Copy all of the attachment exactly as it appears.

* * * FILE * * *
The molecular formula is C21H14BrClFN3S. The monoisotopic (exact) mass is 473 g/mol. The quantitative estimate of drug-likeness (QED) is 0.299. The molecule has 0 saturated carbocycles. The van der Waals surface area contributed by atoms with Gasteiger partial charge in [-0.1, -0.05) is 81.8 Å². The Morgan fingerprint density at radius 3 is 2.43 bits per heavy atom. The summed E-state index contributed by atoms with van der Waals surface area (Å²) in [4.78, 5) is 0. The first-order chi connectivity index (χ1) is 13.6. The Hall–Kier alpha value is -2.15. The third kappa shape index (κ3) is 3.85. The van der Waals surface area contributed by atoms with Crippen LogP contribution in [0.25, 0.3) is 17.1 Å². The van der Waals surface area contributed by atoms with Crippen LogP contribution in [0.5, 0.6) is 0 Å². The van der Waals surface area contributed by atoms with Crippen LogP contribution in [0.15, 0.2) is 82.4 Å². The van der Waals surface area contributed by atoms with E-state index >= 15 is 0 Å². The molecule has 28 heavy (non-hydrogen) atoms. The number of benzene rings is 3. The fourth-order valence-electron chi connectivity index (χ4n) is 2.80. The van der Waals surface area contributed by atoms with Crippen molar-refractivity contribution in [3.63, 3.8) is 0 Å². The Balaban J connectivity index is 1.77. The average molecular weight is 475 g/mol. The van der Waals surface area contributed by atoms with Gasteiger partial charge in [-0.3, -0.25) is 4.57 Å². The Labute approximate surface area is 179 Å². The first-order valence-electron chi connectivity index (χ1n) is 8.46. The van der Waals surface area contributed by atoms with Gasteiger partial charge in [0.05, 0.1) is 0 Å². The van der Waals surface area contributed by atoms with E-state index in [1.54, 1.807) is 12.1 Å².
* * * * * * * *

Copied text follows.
The molecular formula is C21H14BrClFN3S. The monoisotopic (exact) mass is 473 g/mol. The quantitative estimate of drug-likeness (QED) is 0.299. The molecule has 0 saturated carbocycles. The van der Waals surface area contributed by atoms with Gasteiger partial charge in [-0.1, -0.05) is 81.8 Å². The Morgan fingerprint density at radius 3 is 2.43 bits per heavy atom. The summed E-state index contributed by atoms with van der Waals surface area (Å²) in [4.78, 5) is 0. The first-order chi connectivity index (χ1) is 13.6. The Hall–Kier alpha value is -2.15. The third kappa shape index (κ3) is 3.85. The van der Waals surface area contributed by atoms with Crippen LogP contribution in [0.25, 0.3) is 17.1 Å². The van der Waals surface area contributed by atoms with Crippen LogP contribution in [0.5, 0.6) is 0 Å². The van der Waals surface area contributed by atoms with Crippen LogP contribution in [0.15, 0.2) is 82.4 Å². The van der Waals surface area contributed by atoms with E-state index >= 15 is 0 Å². The molecule has 28 heavy (non-hydrogen) atoms. The number of benzene rings is 3. The fourth-order valence-electron chi connectivity index (χ4n) is 2.80. The van der Waals surface area contributed by atoms with Crippen molar-refractivity contribution in [3.63, 3.8) is 0 Å². The Balaban J connectivity index is 1.77. The average molecular weight is 475 g/mol. The van der Waals surface area contributed by atoms with Gasteiger partial charge in [-0.3, -0.25) is 4.57 Å². The Labute approximate surface area is 179 Å². The first-order valence-electron chi connectivity index (χ1n) is 8.46. The van der Waals surface area contributed by atoms with Gasteiger partial charge in [0.05, 0.1) is 0 Å². The van der Waals surface area contributed by atoms with E-state index in [1.54, 1.807) is 12.1 Å².